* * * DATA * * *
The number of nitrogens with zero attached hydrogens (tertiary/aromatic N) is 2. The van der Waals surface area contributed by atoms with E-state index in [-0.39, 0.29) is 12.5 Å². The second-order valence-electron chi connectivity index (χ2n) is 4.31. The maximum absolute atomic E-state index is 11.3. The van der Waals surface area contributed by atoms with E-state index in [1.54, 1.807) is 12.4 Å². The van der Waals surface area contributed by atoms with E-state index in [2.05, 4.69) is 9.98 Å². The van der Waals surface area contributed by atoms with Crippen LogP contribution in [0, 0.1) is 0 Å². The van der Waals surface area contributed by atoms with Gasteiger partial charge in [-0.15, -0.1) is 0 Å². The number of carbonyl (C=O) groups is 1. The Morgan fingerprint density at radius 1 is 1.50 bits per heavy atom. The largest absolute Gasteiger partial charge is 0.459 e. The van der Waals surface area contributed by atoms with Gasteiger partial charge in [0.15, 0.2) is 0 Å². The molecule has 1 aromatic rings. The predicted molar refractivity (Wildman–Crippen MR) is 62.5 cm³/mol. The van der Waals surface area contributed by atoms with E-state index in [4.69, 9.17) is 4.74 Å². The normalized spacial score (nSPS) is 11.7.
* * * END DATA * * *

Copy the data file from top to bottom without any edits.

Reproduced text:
The number of nitrogens with zero attached hydrogens (tertiary/aromatic N) is 2. The van der Waals surface area contributed by atoms with E-state index in [-0.39, 0.29) is 12.5 Å². The second-order valence-electron chi connectivity index (χ2n) is 4.31. The maximum absolute atomic E-state index is 11.3. The van der Waals surface area contributed by atoms with E-state index in [1.54, 1.807) is 12.4 Å². The van der Waals surface area contributed by atoms with E-state index in [2.05, 4.69) is 9.98 Å². The van der Waals surface area contributed by atoms with Crippen LogP contribution in [0, 0.1) is 0 Å². The van der Waals surface area contributed by atoms with Gasteiger partial charge in [-0.15, -0.1) is 0 Å². The number of carbonyl (C=O) groups is 1. The Morgan fingerprint density at radius 1 is 1.50 bits per heavy atom. The largest absolute Gasteiger partial charge is 0.459 e. The van der Waals surface area contributed by atoms with Gasteiger partial charge in [0.15, 0.2) is 0 Å². The molecule has 1 aromatic rings. The predicted molar refractivity (Wildman–Crippen MR) is 62.5 cm³/mol. The van der Waals surface area contributed by atoms with E-state index in [4.69, 9.17) is 4.74 Å². The normalized spacial score (nSPS) is 11.7.